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Meet Rebecca (American Girls: Rebecca #1)

3.97  ·  Rating Details ·  1,984 Ratings  ·  106 Reviews
Rebecca Rubin longs to be the center of attention, but it's not easy in a family of five children! When mysterious cousin Max, the actor, tells her the secret to pleasing an audience, Rebecca can hardly wait to try it out. Then she learns that her young cousin Ana and her family are in danger--they must escape Russia and come to America. Rebecca decides to raise money for ...more
Paperback, 78 pages
Published July 1st 2009 by American Girl Publishing Inc (first published 2009)
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An American Girl
35th out of 168 books — 57 voters
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Jewish Americans in Children's Literature
18th out of 204 books — 9 voters

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Community Reviews

(showing 1-30 of 3,000)
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Aug 05, 2012 Sesana rated it really liked it
This'll be a review for Rebecca's whole series, which I'm giving a 3.5, rounded up because I ended up really liking her as a character.

Rebecca's series is set in 1914 and stars a young Jewish girl, daughter of Russian immigrants. So there are overarching themes of cultural and generational differences throughout, and probably the most coherent storyline to cover all six books in an American Girl's series that I've read. (Rebecca wants to be an actress, her family wouldn't approve, etc.) There ar
Like most of the American Girls series, Meet Rebecca features a spunky heroine who tries to honor her culture and still make her own way in life, this one a young Jewish immigrant in 1914. Spoiler Alert: In this book, Rebecca's interest in acting and motion pictures causes conflict with her more traditional grandparents. But whether she should spend the money she earns on her own pair of candlesticks or on helping her cousin's family never seems like a real question.
As usual, the book (Lexile me
Sam T
Feb 18, 2016 Sam T added it
I enjoyed reading Meet Rebecca by Jacqueline Dembar Greene. This book is about a 9 year old Jewish girl that lives in New York. It was fun thinking about back than how they did not get paid as much and things costed less money.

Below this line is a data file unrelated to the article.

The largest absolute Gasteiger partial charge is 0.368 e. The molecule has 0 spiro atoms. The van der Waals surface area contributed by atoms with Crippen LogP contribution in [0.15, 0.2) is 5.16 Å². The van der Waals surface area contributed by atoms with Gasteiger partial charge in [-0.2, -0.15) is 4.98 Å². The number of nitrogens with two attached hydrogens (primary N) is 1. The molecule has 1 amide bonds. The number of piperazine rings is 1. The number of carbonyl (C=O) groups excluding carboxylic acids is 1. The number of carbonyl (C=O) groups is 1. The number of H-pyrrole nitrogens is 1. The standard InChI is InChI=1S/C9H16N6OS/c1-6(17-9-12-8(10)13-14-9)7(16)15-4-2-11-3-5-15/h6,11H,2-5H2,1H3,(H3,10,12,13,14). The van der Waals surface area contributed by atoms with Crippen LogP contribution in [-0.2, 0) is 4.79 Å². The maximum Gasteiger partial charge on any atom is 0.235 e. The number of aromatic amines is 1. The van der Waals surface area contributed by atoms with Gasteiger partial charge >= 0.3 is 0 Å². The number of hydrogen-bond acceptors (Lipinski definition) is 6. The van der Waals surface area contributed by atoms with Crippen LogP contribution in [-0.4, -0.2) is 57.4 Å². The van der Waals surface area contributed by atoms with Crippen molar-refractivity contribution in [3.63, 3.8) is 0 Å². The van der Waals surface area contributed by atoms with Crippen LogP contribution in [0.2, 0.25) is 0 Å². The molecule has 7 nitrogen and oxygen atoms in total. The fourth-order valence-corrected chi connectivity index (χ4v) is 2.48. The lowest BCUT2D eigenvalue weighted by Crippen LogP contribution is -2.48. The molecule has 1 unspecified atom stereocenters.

Rebecca and her family have to save money to by ship tickets to get their cousins out of Germany before the war gets to bad. Rebecca wants candles for herself except decides to give the money she made to her parents to help get ship tickets. Soon after her whole family hel
Mar 22, 2011 Bree rated it it was ok
Shelves: historical, children
This review is from the point of view of a mother. I'm reading the Rebecca series to decide when they will be appropriate for my daughter.

I was excited to read the Rebecca books because the time period and immigrant story are favorites of mine. Although I am intrigued by Rebecca the character, I struggled through the book. The space taken to explain Jewish traditions was helpful, but broke up the flow of the story.

The conflict, that Rebecca was sneaking around doing something she though her pa
Feb 10, 2011 Emma rated it it was ok
I absolutely adored the American Girl books growing up, so with some time to kill in Barnes & Noble yesterday, I decided to pick up one of the ones that had come out in the time since I was the target audience.

Rebecca Rubin is a Russian-Jewish girl in New York City in 1914. And while I'm pleased they've tackled this era of immigrant families in turn of the century New York and also Jewish families, there was just too much exposition on the culture and traditions. I felt like instead of telli
Tracy Connolly
Jul 10, 2011 Tracy Connolly rated it it was amazing
Rebecca is the daughter of Jewish immigrants living in New York. Rebecca wanted to light the Sabbath candlesticks, like her big sisters. Rebecca looks for ways to raise money to buy her own candlesticks. After meeting her cousin Max, the actor, she decides to put on a show. When that doesn't work, she finds another way. Rebecca is also upset that her cousin Ana and Ana's family are in danger in Russia. They need money to come to New York. How will Rebecca help Ana? Meet Rebecca is the start of a ...more